Jan. 20, 2011 – Northwest Evaluation Association (NWEA), a global educational services organization, today celebrates the official opening of its headquarters in downtown Portland. The big move, which brings more than 300 employees to the former Port of Portland building in the city’s Old Town/Chinatown neighborhood, is designed to accommodate the organization’s current and future growth, and bolster its connection with the local community.
NWEA is a not-for-profit that helps educators and parents achieve real student growth by providing rigorous and accurate assessments, professional development programs and research that work together to inform how students are learning. The organization was founded 34 years ago by a small group of local educators and researchers from Portland Public Schools who shared a vision for using data to achieve better outcomes in the classroom, student by student. NWEA’s kid-centric vision continues to be central to the organization today, and differentiates it from other players in the multi-billion dollar K-12 achievement testing industry.
Adora Svitak, a 13-year-old child literary prodigy who became a published author at age 7, will help NWEA open its new doors when she speaks before an audience of education stakeholders, elected officials, and business and community leaders later today.
“Adora embodies what we at NWEA strive to accomplish every day – helping a child achieve her full potential by embracing each student’s way of learning,” said Matt Chapman, CEO and President of NWEA. “Our kid-centric mission is based on the belief that growth is what matters, not grade level.
Just as kids don’t always color inside the lines, they don’t always grow academically inside a single grade.”
The organization moved from Lake Oswego to its new location in late December. NWEA will join Mercy Corps and the University of Oregon as neighbors, helping to revitalize a neighborhood previously plagued by drugs, crime, and homelessness.
NWEA partners with nearly 5,000 public and private school districts, federal programs, education agencies and innovative education reformers like The Science, Technology, Engineering and Mathematics (STEM) Education Coalition, Teach for America and KIPP. Nearly 5 million students take NWEA assessments each year. The organization’s signature assessment, Measures of Academic Progress® (MAP®), monitors academic growth over time and helps pinpoint instructional needs. MAP is the first computer-adaptive assessment, so test questions increase or decrease in difficulty based on a student’s responses, providing a very detailed map of student achievement. When taken over time, the data yield rich insight into student growth. These data are then translated for educators and parents to assess a student’s true learning growth and potential, rather than just standard proficiency.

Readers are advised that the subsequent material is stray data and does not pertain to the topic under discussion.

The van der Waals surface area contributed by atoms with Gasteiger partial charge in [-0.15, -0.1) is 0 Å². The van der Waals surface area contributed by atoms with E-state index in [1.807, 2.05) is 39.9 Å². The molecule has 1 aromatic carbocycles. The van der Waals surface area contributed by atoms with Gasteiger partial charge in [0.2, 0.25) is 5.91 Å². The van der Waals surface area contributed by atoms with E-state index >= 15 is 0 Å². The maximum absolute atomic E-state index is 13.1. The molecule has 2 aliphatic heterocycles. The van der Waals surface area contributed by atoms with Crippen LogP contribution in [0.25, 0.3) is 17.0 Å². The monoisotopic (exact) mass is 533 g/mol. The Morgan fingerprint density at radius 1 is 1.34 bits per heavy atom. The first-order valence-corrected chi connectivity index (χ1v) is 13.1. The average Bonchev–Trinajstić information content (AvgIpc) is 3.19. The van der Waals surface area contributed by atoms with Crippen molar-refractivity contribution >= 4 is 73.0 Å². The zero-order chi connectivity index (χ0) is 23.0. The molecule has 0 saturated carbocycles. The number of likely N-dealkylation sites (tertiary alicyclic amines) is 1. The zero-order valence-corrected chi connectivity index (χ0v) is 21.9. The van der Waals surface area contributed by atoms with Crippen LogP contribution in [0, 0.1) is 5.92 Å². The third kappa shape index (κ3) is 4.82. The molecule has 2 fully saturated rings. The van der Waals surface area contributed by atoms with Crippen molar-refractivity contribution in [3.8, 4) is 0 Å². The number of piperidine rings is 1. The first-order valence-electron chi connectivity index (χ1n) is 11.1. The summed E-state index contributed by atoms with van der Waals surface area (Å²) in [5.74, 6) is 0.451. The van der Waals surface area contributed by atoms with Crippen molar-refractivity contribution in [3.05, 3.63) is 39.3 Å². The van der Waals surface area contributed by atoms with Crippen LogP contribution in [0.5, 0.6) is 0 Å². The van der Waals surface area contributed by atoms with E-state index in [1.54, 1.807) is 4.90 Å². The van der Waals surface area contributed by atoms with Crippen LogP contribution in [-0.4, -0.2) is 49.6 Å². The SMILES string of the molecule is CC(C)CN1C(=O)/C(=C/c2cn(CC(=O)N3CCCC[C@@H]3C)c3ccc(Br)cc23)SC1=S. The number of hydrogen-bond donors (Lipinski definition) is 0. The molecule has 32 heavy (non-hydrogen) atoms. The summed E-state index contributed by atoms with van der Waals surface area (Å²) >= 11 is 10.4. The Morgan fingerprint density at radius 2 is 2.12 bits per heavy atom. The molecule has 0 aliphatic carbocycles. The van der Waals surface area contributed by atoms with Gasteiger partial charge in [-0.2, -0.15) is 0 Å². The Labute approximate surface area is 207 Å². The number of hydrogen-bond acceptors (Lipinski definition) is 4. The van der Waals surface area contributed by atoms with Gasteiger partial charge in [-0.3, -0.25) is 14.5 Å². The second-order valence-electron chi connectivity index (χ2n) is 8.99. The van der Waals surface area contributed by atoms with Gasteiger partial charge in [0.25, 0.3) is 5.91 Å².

The Kingsbury Center, the research arm of NWEA, advances education knowledge and practice through the use of student assessment data. The Center helps inform education policy makers through its research and advises on a wide-range of educational issues, including the achievement gap.
“We believe it’s time to redirect assessment time toward the kinds of assessments that actually help teachers do their jobs,” says Chapman. “Here in Oregon, we have begun the important work that empowers educators to measure students regardless of their actual grade level so we focus on what kids really need to learn in the classroom.”
NWEA is a global not-for-profit educational services organization with home offices in Portland, Oregon. We partner with educational organizations worldwide to provide computer-based assessment suites, professional development, and research services. We are passionate about our mission: Partnering to help all kids learn. Our Measures of Academic Progress (MAP) adaptive assessments leverage over 30 years of research into student growth and yield unparalleled data that informs decision-making at every level, from classroom to boardroom. We continue to expand curriculum, instruction, and assessment offerings all in a unified system with our vertical scale providing stability and alignment throughout. Our professional development offerings help educators use data to transform outcomes. The Kingsbury Center at NWEA, our research arm, uses our Growth Research Database to drive original research with universities, foundations and policy makers.
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